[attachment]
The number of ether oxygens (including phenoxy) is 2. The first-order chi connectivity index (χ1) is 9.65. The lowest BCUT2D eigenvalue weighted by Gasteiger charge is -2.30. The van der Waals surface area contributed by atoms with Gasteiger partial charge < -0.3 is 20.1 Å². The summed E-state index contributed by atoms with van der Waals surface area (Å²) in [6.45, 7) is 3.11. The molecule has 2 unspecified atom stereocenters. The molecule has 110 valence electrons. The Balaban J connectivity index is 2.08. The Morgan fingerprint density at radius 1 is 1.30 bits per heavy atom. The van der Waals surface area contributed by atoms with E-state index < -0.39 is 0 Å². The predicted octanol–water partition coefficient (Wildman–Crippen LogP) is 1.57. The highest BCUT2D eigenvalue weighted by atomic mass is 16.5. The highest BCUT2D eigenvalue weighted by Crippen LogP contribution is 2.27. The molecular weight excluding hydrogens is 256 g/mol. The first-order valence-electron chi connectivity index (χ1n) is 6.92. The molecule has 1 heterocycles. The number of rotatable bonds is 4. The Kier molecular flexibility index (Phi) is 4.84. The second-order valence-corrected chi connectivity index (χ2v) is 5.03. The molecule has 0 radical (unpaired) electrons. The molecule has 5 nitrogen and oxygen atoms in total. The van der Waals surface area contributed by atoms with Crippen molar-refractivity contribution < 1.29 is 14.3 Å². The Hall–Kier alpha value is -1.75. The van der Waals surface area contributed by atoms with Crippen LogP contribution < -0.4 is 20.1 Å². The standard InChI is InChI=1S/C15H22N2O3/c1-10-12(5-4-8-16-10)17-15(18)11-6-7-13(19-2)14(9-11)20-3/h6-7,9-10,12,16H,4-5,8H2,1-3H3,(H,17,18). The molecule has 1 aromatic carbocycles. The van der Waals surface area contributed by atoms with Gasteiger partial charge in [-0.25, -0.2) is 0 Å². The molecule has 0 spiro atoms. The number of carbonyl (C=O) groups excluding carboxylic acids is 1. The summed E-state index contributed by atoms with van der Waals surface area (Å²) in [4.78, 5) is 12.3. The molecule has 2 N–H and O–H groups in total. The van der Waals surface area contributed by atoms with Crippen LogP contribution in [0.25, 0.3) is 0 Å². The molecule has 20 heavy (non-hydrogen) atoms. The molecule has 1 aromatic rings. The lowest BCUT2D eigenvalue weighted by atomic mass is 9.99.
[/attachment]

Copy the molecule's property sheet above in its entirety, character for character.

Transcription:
The number of ether oxygens (including phenoxy) is 2. The first-order chi connectivity index (χ1) is 9.65. The lowest BCUT2D eigenvalue weighted by Gasteiger charge is -2.30. The van der Waals surface area contributed by atoms with Gasteiger partial charge < -0.3 is 20.1 Å². The summed E-state index contributed by atoms with van der Waals surface area (Å²) in [6.45, 7) is 3.11. The molecule has 2 unspecified atom stereocenters. The molecule has 110 valence electrons. The Balaban J connectivity index is 2.08. The Morgan fingerprint density at radius 1 is 1.30 bits per heavy atom. The van der Waals surface area contributed by atoms with E-state index < -0.39 is 0 Å². The predicted octanol–water partition coefficient (Wildman–Crippen LogP) is 1.57. The highest BCUT2D eigenvalue weighted by atomic mass is 16.5. The highest BCUT2D eigenvalue weighted by Crippen LogP contribution is 2.27. The molecular weight excluding hydrogens is 256 g/mol. The first-order valence-electron chi connectivity index (χ1n) is 6.92. The molecule has 1 heterocycles. The number of rotatable bonds is 4. The Kier molecular flexibility index (Phi) is 4.84. The second-order valence-corrected chi connectivity index (χ2v) is 5.03. The molecule has 0 radical (unpaired) electrons. The molecule has 5 nitrogen and oxygen atoms in total. The van der Waals surface area contributed by atoms with Crippen molar-refractivity contribution < 1.29 is 14.3 Å². The Hall–Kier alpha value is -1.75. The van der Waals surface area contributed by atoms with Crippen LogP contribution < -0.4 is 20.1 Å². The standard InChI is InChI=1S/C15H22N2O3/c1-10-12(5-4-8-16-10)17-15(18)11-6-7-13(19-2)14(9-11)20-3/h6-7,9-10,12,16H,4-5,8H2,1-3H3,(H,17,18). The molecule has 1 aromatic carbocycles. The van der Waals surface area contributed by atoms with Gasteiger partial charge in [-0.25, -0.2) is 0 Å². The molecule has 0 spiro atoms. The number of carbonyl (C=O) groups excluding carboxylic acids is 1. The summed E-state index contributed by atoms with van der Waals surface area (Å²) in [4.78, 5) is 12.3. The molecule has 2 N–H and O–H groups in total. The van der Waals surface area contributed by atoms with Crippen LogP contribution in [0.25, 0.3) is 0 Å². The molecule has 20 heavy (non-hydrogen) atoms. The molecule has 1 aromatic rings. The lowest BCUT2D eigenvalue weighted by atomic mass is 9.99.